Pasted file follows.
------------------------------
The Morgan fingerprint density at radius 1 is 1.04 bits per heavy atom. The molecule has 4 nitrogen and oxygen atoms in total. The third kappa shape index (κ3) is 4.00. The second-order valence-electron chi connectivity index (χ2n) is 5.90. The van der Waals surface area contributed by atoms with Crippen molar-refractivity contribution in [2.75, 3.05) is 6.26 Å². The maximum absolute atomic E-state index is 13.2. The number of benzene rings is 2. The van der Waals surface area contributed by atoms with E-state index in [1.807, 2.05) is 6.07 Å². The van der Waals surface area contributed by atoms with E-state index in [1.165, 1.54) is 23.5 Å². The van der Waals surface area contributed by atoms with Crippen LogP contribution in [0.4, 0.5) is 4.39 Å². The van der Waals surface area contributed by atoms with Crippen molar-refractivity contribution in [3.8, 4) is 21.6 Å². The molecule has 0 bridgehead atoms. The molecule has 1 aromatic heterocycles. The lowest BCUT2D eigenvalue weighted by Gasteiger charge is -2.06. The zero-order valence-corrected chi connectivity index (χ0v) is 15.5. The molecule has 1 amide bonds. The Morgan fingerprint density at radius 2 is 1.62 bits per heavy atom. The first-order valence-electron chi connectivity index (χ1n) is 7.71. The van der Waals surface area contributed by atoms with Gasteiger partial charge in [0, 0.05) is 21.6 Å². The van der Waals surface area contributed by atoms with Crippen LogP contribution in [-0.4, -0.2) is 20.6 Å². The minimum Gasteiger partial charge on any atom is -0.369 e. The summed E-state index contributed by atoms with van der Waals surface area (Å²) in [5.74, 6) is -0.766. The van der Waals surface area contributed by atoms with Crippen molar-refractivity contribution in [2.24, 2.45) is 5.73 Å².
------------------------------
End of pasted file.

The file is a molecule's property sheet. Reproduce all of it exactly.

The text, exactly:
The Morgan fingerprint density at radius 1 is 1.04 bits per heavy atom. The molecule has 4 nitrogen and oxygen atoms in total. The third kappa shape index (κ3) is 4.00. The second-order valence-electron chi connectivity index (χ2n) is 5.90. The van der Waals surface area contributed by atoms with Crippen molar-refractivity contribution in [2.75, 3.05) is 6.26 Å². The maximum absolute atomic E-state index is 13.2. The number of benzene rings is 2. The van der Waals surface area contributed by atoms with E-state index in [1.807, 2.05) is 6.07 Å². The van der Waals surface area contributed by atoms with E-state index in [1.165, 1.54) is 23.5 Å². The van der Waals surface area contributed by atoms with Crippen LogP contribution in [0.4, 0.5) is 4.39 Å². The van der Waals surface area contributed by atoms with Crippen molar-refractivity contribution in [3.8, 4) is 21.6 Å². The molecule has 0 bridgehead atoms. The molecule has 1 aromatic heterocycles. The lowest BCUT2D eigenvalue weighted by Gasteiger charge is -2.06. The zero-order valence-corrected chi connectivity index (χ0v) is 15.5. The molecule has 1 amide bonds. The Morgan fingerprint density at radius 2 is 1.62 bits per heavy atom. The first-order valence-electron chi connectivity index (χ1n) is 7.71. The van der Waals surface area contributed by atoms with Gasteiger partial charge in [0, 0.05) is 21.6 Å². The van der Waals surface area contributed by atoms with Crippen LogP contribution in [-0.4, -0.2) is 20.6 Å². The minimum Gasteiger partial charge on any atom is -0.369 e. The summed E-state index contributed by atoms with van der Waals surface area (Å²) in [5.74, 6) is -0.766. The van der Waals surface area contributed by atoms with Crippen molar-refractivity contribution in [2.24, 2.45) is 5.73 Å².